Saskatchewan

Regina woman turns to art to process images from Black Lives Matter protests

As an artist, Chrystene Ells is used to going out and creating new work with her neighbours in Regina. But as the COVID-19 pandemic has kept her indoors, glued to the news, she has started a project to make and share art based on what she’s been seeing on TV and online. 

For Regina artist Chrystene Ells, the pen is mightier than the news cycle

A drawing of a girl dancing in front of federal agents with bouquets of flowers before being detained on July 23 in Portland, Ore. (Chrystene Ells)

As an artist, Chrystene Ells is used to going out and creating new work with her neighbours in Regina. But as the COVID-19 pandemic has kept her indoors, glued to the news, she has started a project to make and share art based on what she's been seeing on TV and online. 

"I started to become obsessed with the news around the protests, and then the backlash against the protests, and all these incidents I just found alarming and overwhelming," she said.

That's when a friend suggested she start a journal and write about what she was feeling.

"And I said, OK, but I don't think I'm going to write. I'm a visual person — so when I see some of these images in the news or on Twitter or elsewhere, they're seared into my brain."

So Ells picked up her pens and paper and started drawing — trying to limit herself to 20 or 30 minutes at a time, working on a small enough scale that she sometimes needs magnifying glasses to see the details.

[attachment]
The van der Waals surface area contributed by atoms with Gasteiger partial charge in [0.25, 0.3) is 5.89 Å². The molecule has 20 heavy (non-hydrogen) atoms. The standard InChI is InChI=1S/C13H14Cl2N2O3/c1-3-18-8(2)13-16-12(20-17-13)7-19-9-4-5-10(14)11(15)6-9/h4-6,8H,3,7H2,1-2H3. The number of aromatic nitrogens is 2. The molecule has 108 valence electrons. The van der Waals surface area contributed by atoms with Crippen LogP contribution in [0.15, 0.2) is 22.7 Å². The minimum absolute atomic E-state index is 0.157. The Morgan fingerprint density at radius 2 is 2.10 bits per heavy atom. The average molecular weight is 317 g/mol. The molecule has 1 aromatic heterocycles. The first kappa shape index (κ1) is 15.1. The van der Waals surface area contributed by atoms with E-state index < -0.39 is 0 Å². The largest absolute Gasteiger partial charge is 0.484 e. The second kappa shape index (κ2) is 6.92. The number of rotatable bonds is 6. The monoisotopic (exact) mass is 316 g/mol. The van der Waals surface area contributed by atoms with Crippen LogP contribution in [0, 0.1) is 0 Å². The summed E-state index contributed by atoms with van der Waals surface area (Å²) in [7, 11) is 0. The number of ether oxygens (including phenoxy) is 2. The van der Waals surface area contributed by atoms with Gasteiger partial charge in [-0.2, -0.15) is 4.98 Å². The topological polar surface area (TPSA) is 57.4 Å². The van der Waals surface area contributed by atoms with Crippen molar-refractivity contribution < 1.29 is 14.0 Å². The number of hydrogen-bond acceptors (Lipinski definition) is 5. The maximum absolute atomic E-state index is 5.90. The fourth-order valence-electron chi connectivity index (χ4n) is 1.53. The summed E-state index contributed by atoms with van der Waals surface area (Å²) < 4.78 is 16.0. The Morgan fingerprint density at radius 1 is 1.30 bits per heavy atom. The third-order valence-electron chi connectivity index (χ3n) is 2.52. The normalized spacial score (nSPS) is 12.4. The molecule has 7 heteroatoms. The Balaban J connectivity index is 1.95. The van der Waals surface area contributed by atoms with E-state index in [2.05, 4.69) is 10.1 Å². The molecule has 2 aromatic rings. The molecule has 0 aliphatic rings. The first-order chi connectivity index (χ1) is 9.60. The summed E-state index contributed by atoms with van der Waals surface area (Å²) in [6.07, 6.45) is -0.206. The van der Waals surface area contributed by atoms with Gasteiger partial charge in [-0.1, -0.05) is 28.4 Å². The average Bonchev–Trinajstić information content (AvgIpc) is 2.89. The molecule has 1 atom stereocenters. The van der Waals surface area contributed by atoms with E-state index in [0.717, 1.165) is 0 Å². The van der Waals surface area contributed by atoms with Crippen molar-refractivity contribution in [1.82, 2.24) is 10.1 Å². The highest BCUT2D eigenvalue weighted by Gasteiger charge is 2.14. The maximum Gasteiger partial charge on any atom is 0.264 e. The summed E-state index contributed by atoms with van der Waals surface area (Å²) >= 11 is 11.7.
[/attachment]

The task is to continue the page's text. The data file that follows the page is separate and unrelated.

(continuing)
As an American by birth, and with friends all over the United States, she has often chosen to focus on the protests and political events happening in her country of origin.

A drawing of a photographer being pepper-sprayed by a federal agent in Portland, Ore. on June 26, 2020. (Chrystene Ells)

"The first picture I did, which was so shocking to me, [was] of federal agents gassing moms in Portland.… I was just in Portland visiting friends six months ago," she said.

"And then the next day I posted another one. That was the day the bolt of lightning hit [near] the Statue of Liberty and somebody caught it on video."

The idea of lightning striking the iconic statue, she said, "was such a great metaphor for what's happening right now in the United States."

A drawing Ells did after a bolt of lighting struck near the Statue of Liberty, an event which was captured on film on July 22, 2020, as Black Lives Matter protests continued in Portland. (Chrystene Ells)

Now, she says sharing her art and hearing from other artists in turn has become a way for her to process the overwhelming pace and scope of current events. 

"It's been like group art therapy for me, because so many people are engaging with it and sharing my work, making comments and adding comments of their own," she said. "There's conversations. And there just seems to be a lot of care and support."

Ells says she is one of many artists who are looking for new, physically distanced ways to engage with issues in the world during the COVID-19 pandemic. Her art, which she has been posting on social media, has inspired responses from friends and strangers — everything from other pieces of visual art to poetry and commentary. 

"I think there's kind of a mini-pandemic right now of artists not knowing what to do," she said.

"Since quarantine, there's been this sense of helplessness — like the world is spinning out of control in ways we can't really grasp.… I think artists are really struggling right now with how to serve, how to be helpful, how to apply what they do."

A drawing of a journalist in protective equipment, surrounded by clouds of gas, as they cover the Black Lives Matter protests in Portland. (Chrystene Ells)

And Ells thinks anybody who is struggling to keep up with the news these days could benefit from taking a step back and engaging with it from a new, creative perspective. 

"I think everybody is, to some degree, more anxious this July than they were last July," she said.

"But these drawings I've worked on over the past couple of weeks have helped me to process all this information and not feel so overwhelmed. It brings it down to a bite-sized thing that I'm looking at."

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